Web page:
The Asian low sulfur fuel oil market was likely to come under further pressure from prevailing levels in the Aug. 8-12 week, weighed by increasing supply as regional refiners ramp up output, and on expectations of higher Western arbitrage inflows into Singapore, especially in the second half of August.
Receive daily email alerts, subscriber notes & personalize your experience.Register Now
The Asian high sulfur fuel oil market was likely to be steady to firm at prevailing levels on expectations of a demand uptick for HSFO as an alternative burning fuel, especially from the utility sector in the West going into peak winter season.
Even so, easing summer demand from South Asian utilities and incremental supplies from the Middle East and Russia may cap any significant upside to the HSFO market, traders said.
Morning trades for the ICE October Brent futures contract were seen at $94.66/b at 0220 GMT on Aug. 8, marginally up from $94.47/b at 0430 GMT on Aug. 5, Intercontinental Exchange data showed.
0.5%S marine fuel
** Expectations of a rise in supply were likely to pressure the upstream Asian 0.5%S marine fuel market, which has seen the cash differential for the benchmark Singapore 0.5%S marine fuel cargo over the Mean of Platts Singapore Marine Fuel 0.5%S assessments to finish the week ended Aug. 6 at $16.50/mt, the lowest since mid-February, S&P Global Commodity Insights data showed.
** The downstream end-user low sulfur bunker fuel market was also likely to see pressure. The Singapore-delivered marine fuel 0.5%S bunker premium over FOB Singapore Marine Fuel 0.5%S cargo assessments averaged $58.93/mt in the week ended Aug. 6, down from July's average of $104.08/mt, S&P Global data showed.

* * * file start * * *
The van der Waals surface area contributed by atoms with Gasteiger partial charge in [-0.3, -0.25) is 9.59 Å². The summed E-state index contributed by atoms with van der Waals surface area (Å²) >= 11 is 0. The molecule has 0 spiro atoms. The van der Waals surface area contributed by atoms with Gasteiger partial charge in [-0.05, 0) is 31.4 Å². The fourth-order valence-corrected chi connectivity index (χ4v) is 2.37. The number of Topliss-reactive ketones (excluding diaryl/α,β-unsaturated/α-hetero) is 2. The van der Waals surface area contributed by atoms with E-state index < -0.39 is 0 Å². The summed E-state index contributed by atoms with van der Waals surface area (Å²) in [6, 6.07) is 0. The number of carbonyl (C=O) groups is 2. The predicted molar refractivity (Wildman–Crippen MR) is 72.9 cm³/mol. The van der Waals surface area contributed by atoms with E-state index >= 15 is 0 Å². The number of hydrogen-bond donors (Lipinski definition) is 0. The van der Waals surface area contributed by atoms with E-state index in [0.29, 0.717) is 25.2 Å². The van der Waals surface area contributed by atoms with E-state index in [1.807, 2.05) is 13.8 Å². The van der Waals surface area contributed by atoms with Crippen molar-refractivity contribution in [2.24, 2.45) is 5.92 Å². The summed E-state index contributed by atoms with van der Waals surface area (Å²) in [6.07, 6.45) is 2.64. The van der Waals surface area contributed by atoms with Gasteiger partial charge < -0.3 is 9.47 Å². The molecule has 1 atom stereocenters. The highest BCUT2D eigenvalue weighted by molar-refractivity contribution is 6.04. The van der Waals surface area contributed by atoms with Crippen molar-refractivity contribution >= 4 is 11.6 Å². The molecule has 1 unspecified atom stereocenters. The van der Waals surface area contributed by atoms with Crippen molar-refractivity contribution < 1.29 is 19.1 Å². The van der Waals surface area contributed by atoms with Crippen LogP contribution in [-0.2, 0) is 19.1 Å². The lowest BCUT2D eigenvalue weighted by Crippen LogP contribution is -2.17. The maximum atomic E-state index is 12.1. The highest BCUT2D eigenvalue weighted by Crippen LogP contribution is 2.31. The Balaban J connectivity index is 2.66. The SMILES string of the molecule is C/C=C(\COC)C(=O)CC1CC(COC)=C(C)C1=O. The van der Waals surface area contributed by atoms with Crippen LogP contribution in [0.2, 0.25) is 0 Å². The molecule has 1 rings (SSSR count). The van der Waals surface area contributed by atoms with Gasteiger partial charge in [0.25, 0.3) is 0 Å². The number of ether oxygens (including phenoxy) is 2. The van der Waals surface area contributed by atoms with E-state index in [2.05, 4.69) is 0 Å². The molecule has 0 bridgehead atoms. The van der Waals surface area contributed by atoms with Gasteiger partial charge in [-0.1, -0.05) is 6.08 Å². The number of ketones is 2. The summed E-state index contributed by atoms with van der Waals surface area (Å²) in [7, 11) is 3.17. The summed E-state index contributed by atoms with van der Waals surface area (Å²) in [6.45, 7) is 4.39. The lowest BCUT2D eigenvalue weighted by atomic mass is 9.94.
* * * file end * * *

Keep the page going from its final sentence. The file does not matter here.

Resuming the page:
** A softening low sulfur bunker premium has fueled optimism that downstream demand may see an uptick in August, market sources said.
** Despite a steady inflow of inquiries for IMO-compliant bunker fuel, traders at the Middle Eastern port of Fujairah are likely to remain cautious of committing to prompt bunker deliveries even as terminal operations are to come back to normal after recent supply disruptions from inclement weather.
** LSFO production is rising in China and South Korea, market sources said. Chinese domestic refineries have been increasing LSFO production since the government issued new export quotas in early July, traders said. Also, a relatively better refining margin, especially compared to gasoline, was incentivizing refiners to produce more LSFO, traders added. "Since the margin for gasoline collapsed, refiners want to make more [low sulfur] fuel oil," a bunker trader at a South Korean trading house said.
High sulfur fuel oil
** Ample inventories of HSFO are likely to cap delivered bunker premiums at the port of Singapore, as most sellers have sufficient product availabilities to meet prompt requirements, traders said.
** The cash differential for Singapore 380 CST HSFO over the Mean of Platts Singapore 380 CST HSFO assessments has been holding steady since early August. The cash differential averaged $6.10/mt in the week ended Aug. 6, compared with the July's average of minus 23 cents/mt, S&P Global data showed.
** High sulfur bunker fuel supply at Fujairah is expected to return to normal sooner than for the low sulfur grade despite ongoing operational bottlenecks, as some suppliers had refueled barges prior to the disruptions and have adequate stockpiles for prompt bunker deliveries.
** The high sulfur bunker fuel market was likely to be rangebound in China, South Korea and Japan amid ample supply, traders said. Japan typically sees HSFO demand in August from the power sector, but current supply was sufficient to meet demand, a Tokyo-based bunker trader said.